It may not quite be the sophisticated technology used to turn Steve Austin into The Six Million Dollar Man back in the '70s, but a new "bionic" eye can restore at least partial vision to those without it.
The New York Times reported Thursday that the Food and Drug Administration (FDA) approved an initial treatment for new technology known as an "artificial retina."
Like something out of science fiction, the artificial retina is essentially a bionic eye that restores limited vision for certain types of blindness.
Considered a milestone in vision research, the technology will allow blind people to see crosswalks, better detect people or vehicles and in some cases even view letters or numbers, provided the markings are big enough.
How it works
Marketed as the Argus II, the artificial retina uses a pair of glasses outfitted with a camera and video processor, all connected to a sheet of electrodes implanted inside a patient's eye.
The system doesn't restore actual vision, but instead helps those wearing it to "see" outlines, particularly for objects with a high degree of contrast between light and dark.
"Without the system, I wouldn't be able to see anything at all, and if you were in front of me and you moved left and right, I'm not going to realize any of this," a 74-year-old retired electrician who participated in early clinical trials told the Times.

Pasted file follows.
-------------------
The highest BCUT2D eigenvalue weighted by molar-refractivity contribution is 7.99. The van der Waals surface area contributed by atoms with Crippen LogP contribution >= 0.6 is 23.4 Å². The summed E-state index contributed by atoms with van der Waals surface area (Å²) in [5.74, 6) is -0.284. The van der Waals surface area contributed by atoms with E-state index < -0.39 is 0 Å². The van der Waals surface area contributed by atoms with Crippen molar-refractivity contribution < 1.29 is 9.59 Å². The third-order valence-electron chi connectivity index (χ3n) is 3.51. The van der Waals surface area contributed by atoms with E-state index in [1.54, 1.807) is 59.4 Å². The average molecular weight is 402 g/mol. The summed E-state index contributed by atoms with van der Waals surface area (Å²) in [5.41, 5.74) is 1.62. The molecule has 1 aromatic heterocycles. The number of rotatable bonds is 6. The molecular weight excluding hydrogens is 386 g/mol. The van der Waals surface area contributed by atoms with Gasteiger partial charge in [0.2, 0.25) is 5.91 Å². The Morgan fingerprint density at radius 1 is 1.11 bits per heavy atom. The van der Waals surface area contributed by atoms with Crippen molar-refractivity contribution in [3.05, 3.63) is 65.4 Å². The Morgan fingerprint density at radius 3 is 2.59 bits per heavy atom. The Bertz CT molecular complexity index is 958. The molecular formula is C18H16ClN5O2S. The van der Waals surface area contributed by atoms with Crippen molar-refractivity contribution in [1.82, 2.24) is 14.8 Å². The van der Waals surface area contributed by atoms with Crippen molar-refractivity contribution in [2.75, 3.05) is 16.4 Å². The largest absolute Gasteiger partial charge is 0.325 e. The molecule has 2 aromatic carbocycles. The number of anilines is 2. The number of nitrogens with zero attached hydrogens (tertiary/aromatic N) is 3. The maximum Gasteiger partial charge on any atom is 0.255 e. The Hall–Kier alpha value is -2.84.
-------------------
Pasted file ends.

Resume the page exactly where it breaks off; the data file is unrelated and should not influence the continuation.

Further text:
Ophthalmologist Dr. Mark S. Humayun spent 20 years developing the technology behind Argus II at the University of Southern California.
Second Sight Medical Products received FDA approval Thursday to treat patients with severe retinitis pigmentosa, a condition involving deterioration in the eye's photoreceptor cells.
Artificial retina technology will be available at only seven hospitals initially, where it's expected to cost upwards of $150,000 in addition to training and surgery costs.
The report notes that 100,000 Americans suffer from retinitis pigmentosa, but less than 15,000 of them age 25 and older are expected to qualify initially.
The Argus II received European approval back in 2011, where it's also being used to treat severe blindness from outer retinal degeneration.
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